One of 'the heirs to John le Carré' The Times
'A tremendous achievement' WILLIAM BOYD
'Behold the new Golden Age of Spy Kings' Sunday Times
To betray, you must first belong…
In June 1934, Kim Philby met his Soviet handler, the spy Arnold Deutsch. The woman who introduced them was called Edith Tudor-Hart. She changed the course of 20th century history.
Then she was written out of it.
Drawing on the Secret Intelligence Files on Edith Tudor-Hart, along with the private archive letters of Kim Philby, this finely worked, evocative and beautifully tense novel - by the granddaughter of Kim Philby - tells the story of the woman behind the Third Man.
A future classic:
'A fine achievement' THE TIMES
'Completely fascinating. A sophisticated and brilliantly constructed fictional retelling of a crucial relationship in 20th century espionage history. A tremendous achievement' WILLIAM BOYD
'Atmospheric and rigorously researched' Sunday Times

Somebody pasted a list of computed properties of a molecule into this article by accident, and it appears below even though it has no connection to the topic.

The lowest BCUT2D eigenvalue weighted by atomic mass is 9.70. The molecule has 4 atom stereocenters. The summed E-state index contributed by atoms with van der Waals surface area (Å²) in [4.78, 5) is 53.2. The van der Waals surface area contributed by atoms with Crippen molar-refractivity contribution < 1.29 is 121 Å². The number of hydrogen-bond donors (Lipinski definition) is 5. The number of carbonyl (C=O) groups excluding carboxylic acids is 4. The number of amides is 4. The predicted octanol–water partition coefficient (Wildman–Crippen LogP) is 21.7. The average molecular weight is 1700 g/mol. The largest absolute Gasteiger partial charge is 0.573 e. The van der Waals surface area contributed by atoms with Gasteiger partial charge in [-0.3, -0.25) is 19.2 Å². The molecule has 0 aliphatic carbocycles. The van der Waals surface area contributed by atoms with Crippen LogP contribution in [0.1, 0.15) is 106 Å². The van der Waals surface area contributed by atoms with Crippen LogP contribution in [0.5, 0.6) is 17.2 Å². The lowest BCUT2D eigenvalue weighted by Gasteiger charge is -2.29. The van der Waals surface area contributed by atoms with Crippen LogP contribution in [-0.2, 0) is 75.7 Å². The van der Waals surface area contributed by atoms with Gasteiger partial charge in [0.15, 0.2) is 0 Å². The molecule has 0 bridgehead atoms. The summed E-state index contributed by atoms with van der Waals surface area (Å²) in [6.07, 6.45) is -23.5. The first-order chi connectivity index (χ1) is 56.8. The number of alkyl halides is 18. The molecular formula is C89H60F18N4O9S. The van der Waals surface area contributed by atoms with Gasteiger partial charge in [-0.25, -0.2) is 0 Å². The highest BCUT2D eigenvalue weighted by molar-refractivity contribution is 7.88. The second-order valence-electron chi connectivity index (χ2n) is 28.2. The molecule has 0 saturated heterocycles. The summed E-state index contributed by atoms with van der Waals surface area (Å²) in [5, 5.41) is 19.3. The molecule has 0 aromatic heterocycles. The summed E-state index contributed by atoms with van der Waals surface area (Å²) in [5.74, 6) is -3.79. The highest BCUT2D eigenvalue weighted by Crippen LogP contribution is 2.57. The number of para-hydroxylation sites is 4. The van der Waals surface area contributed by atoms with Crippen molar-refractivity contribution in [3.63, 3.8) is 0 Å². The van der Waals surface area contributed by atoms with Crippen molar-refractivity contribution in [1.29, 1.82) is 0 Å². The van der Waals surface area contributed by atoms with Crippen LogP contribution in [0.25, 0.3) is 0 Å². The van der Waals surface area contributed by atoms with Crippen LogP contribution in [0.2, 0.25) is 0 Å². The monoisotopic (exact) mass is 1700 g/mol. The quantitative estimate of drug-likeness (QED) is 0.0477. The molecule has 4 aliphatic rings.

'Persuasive… involving… impressive' LITERARY REVIEW
'A fascinating contribution to the literature of the Cambridge spies by a clever, nimble writer with some genuine skin in the game' CHARLES CUMMING
'Complex and powerfully written… a persuasive repurposing of the lives of real-life figures' i NEWSPAPER
'A dextrous writer who gives her tale a quickening, thrillerish propulsion' NEW STATESMAN
'Mother, lover, revolutionary, spy… Philby's stunning fourth novel thrusts this former bit-player in the Cambridge Spy scandal to the centre stage where she belongs… Her best book yet' ERIN KELLY
'Blending SIS files and imagined letters from her grandfather, Philby shines a spotlight on Edith Tudor-Hart as activist, spy and often desperate single, working mother' SARAH VAUGHAN
'Completely absorbing' MICK HERRON
'A tense and brilliantly structured story of power and intrigue' JANE SHEMILT
'Unforgettable… a fascinating exploration of a key moment in history and a stunning piece of fiction' HOLLY WATT